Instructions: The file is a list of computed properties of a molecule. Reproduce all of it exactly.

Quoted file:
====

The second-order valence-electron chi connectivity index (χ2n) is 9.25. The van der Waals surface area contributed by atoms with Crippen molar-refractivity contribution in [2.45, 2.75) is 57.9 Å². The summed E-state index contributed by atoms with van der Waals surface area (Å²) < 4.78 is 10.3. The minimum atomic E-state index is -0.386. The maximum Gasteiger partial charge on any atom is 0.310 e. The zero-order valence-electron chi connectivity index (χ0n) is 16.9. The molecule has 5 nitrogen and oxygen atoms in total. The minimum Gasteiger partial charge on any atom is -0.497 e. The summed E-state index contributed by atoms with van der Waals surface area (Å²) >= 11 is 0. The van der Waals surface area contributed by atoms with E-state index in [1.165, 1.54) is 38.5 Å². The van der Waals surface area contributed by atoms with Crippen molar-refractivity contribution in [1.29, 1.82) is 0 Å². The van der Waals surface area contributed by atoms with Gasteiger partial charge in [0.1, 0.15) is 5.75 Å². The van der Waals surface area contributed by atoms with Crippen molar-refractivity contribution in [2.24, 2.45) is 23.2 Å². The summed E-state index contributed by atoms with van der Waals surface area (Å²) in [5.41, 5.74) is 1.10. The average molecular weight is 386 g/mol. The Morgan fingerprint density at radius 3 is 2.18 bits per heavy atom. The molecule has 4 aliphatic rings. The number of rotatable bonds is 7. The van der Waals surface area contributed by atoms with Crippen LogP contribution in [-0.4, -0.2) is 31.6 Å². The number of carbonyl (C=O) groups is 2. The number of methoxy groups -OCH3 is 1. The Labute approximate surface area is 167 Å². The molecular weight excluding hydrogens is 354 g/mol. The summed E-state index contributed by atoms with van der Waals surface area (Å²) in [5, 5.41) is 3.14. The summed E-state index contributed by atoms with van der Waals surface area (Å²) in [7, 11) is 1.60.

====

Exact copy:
The second-order valence-electron chi connectivity index (χ2n) is 9.25. The van der Waals surface area contributed by atoms with Crippen molar-refractivity contribution in [2.45, 2.75) is 57.9 Å². The summed E-state index contributed by atoms with van der Waals surface area (Å²) < 4.78 is 10.3. The minimum atomic E-state index is -0.386. The maximum Gasteiger partial charge on any atom is 0.310 e. The zero-order valence-electron chi connectivity index (χ0n) is 16.9. The molecule has 5 nitrogen and oxygen atoms in total. The minimum Gasteiger partial charge on any atom is -0.497 e. The summed E-state index contributed by atoms with van der Waals surface area (Å²) >= 11 is 0. The van der Waals surface area contributed by atoms with E-state index in [1.165, 1.54) is 38.5 Å². The van der Waals surface area contributed by atoms with Crippen molar-refractivity contribution in [1.29, 1.82) is 0 Å². The van der Waals surface area contributed by atoms with Gasteiger partial charge in [0.1, 0.15) is 5.75 Å². The van der Waals surface area contributed by atoms with Crippen molar-refractivity contribution in [2.24, 2.45) is 23.2 Å². The summed E-state index contributed by atoms with van der Waals surface area (Å²) in [5.41, 5.74) is 1.10. The average molecular weight is 386 g/mol. The Morgan fingerprint density at radius 3 is 2.18 bits per heavy atom. The molecule has 4 aliphatic rings. The number of rotatable bonds is 7. The van der Waals surface area contributed by atoms with Crippen LogP contribution in [-0.4, -0.2) is 31.6 Å². The number of carbonyl (C=O) groups is 2. The number of methoxy groups -OCH3 is 1. The Labute approximate surface area is 167 Å². The molecular weight excluding hydrogens is 354 g/mol. The summed E-state index contributed by atoms with van der Waals surface area (Å²) in [5, 5.41) is 3.14. The summed E-state index contributed by atoms with van der Waals surface area (Å²) in [7, 11) is 1.60.